Sanford “Sandy” Sistare

Derided and mocked, girls’ hockey wasn’t taken seriously in the city of Concord. Of course, that all changed when Sandy Sistare took over the girls program at St. Paul’s School.

The school’s first girls’ hockey coach, Sandy poured everything he had into the program, grooming, shaping and nurturing it into the successful program that still stands tall today.

It all began in 1979, when two students approached then-Athletic Director Bud Blake with a proposal to develop a girls-only hockey team. Bud was excited about the idea and immediately thought of Sandy, who he believed would be “a super coach for the girls – right temperament, great personality (and a) go getter.”

The first official season began in 1980. A group of former figure skaters, sisters of hockey-playing brothers and recreational players joined forces to play a four-game schedule. The Big Red went 0-4, but the fact that the girls received time at the rink (like the boys) and not on the pond was a step in the right direction.

Cynthia Ferris, one of the first females to lace up her skates for St. Paul’s, remembers that “it was exciting to be part of the first wave” of girls hockey and was comforted by Sandy’s way of applying gentle, consistent pressure to see that the team got the necessary equipment and ice time, games scheduled and goalie coaching.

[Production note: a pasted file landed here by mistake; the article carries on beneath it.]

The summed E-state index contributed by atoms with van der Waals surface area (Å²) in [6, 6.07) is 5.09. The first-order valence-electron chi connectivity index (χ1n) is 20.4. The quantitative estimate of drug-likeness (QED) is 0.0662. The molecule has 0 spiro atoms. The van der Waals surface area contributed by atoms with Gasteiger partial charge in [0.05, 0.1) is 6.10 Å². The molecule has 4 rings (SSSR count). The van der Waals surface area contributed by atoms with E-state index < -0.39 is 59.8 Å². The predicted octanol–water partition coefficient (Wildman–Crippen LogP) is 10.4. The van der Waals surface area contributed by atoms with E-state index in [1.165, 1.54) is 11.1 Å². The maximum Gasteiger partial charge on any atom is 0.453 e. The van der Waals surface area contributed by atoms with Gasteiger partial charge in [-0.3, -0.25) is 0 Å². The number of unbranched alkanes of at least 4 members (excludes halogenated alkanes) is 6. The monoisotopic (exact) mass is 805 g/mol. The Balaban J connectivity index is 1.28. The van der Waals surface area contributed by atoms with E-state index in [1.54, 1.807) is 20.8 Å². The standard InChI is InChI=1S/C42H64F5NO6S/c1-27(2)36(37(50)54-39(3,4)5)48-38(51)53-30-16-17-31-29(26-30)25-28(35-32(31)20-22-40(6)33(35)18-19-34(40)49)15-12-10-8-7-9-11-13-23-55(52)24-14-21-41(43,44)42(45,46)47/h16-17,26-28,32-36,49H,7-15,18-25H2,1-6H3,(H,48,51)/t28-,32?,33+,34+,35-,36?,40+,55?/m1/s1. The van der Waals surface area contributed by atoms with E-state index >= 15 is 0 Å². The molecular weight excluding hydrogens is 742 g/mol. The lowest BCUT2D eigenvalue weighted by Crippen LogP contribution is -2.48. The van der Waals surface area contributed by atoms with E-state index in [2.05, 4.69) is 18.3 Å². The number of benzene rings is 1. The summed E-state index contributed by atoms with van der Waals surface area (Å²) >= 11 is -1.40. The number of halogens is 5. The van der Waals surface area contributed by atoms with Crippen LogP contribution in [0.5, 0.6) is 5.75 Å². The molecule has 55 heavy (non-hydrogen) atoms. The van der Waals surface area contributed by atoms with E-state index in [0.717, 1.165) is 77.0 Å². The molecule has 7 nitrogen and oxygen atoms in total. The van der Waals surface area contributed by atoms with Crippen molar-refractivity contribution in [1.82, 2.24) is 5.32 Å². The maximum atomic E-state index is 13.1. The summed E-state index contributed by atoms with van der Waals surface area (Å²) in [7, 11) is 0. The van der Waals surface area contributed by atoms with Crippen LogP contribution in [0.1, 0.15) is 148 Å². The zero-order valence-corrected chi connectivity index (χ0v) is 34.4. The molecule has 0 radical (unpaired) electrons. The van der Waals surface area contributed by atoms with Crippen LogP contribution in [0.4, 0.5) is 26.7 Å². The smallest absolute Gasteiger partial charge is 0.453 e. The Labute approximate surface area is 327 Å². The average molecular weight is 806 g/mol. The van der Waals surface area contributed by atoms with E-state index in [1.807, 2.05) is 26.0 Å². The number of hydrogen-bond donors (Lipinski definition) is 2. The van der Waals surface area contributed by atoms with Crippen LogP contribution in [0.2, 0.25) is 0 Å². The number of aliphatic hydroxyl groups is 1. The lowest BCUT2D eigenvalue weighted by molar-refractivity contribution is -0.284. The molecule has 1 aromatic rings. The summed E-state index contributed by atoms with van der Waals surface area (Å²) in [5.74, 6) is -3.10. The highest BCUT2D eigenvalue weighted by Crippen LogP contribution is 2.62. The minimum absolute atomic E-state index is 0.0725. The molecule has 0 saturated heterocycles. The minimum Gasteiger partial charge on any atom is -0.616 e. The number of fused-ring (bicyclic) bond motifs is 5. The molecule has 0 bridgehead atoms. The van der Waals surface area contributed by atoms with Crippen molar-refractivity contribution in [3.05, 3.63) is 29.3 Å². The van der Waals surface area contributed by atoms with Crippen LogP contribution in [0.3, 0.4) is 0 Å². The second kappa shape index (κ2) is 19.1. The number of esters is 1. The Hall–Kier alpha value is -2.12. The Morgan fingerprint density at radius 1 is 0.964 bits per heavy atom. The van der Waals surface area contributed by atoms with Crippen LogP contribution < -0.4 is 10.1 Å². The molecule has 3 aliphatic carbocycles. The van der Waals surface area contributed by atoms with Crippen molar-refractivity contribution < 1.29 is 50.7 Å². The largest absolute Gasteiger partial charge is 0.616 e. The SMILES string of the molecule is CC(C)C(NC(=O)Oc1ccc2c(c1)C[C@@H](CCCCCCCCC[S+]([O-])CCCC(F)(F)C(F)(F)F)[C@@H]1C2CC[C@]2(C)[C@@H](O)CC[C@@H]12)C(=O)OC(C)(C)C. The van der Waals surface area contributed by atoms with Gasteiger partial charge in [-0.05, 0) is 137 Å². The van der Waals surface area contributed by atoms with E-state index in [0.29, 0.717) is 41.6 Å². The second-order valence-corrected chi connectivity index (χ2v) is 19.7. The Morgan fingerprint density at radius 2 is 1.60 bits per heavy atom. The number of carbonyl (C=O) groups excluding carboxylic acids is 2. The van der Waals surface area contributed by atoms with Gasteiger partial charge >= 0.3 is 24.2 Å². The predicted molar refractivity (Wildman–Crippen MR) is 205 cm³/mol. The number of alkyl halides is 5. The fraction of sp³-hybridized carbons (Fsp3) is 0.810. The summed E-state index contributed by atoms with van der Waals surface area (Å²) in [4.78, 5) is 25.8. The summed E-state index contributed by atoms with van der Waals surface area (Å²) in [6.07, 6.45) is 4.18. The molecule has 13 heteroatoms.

Suzanne Walker, who played for Sandy in 1985 and ’86, evoked memories of Sandy pulling her out of club hockey on the pond and into the rink, where she eventually played goalie and moved on to play for Bowdoin College.

During his time as bench boss, Sandy put together a pair of trips to Scandinavia, where his teams experienced European hockey along with the educational benefit of seeing and interacting with other cultures. He was also instrumental in beginning the St. Paul’s/Taft Tournament, a tourney for high school girls that takes place every year in December, and that is still being played almost 30 years later as the Patsy K. Odden Hockey Tournament.

In his decade-long run as the girls’ coach at St. Paul’s, Sandy coached roughly 80 girls, many of which went on to play Division I and Division III puck at college’s like Bowdoin, Brown, Harvard, Middlebury, Princeton and Yale.

In 1986, four years before Sandy would retire, St. Paul’s endowed a prize in his name called the Sanford R. Sistare Memorial Award, which is given every year to the player who distinguishes herself in individual and team play.

In his eight seasons as girls’ hockey coach (1980-1987), Sandy finished with a record of 59-29-3. The team won the ISL title in his final season and the leagues first girls’ hockey championship in 1987. A proud alumnus of Bowdoin College, Class of 1950, Sandy returned to Brunswick, Maine after retiring from St. Paul’s in 1990. He volunteered as an assistant coach with the Bowdoin women’s team, and played host to several visiting players on an annual basis. There is a plaque at the Bowdoin arena that reads: “In honor and memory of Sanford “Sandy” R. Sistare of the Class of 1950. His devotion to hockey, at St. Paul’s School and Bowdoin, was unparalleled.”

Sandy spent most of his professional life of 37 years as an educator. Twenty two of those years were spent at St. Paul’s School in Concord, where he taught, worked as an administrator and coached. Sandy died at Mid Coast Hospital in Brunswick, Maine, three days before Christmas in 2008. His obituary noted that, “among the many accomplishments in his long career as an educator, he was most proud of starting the SPS girls’ hockey team and serving as head coach for many years.”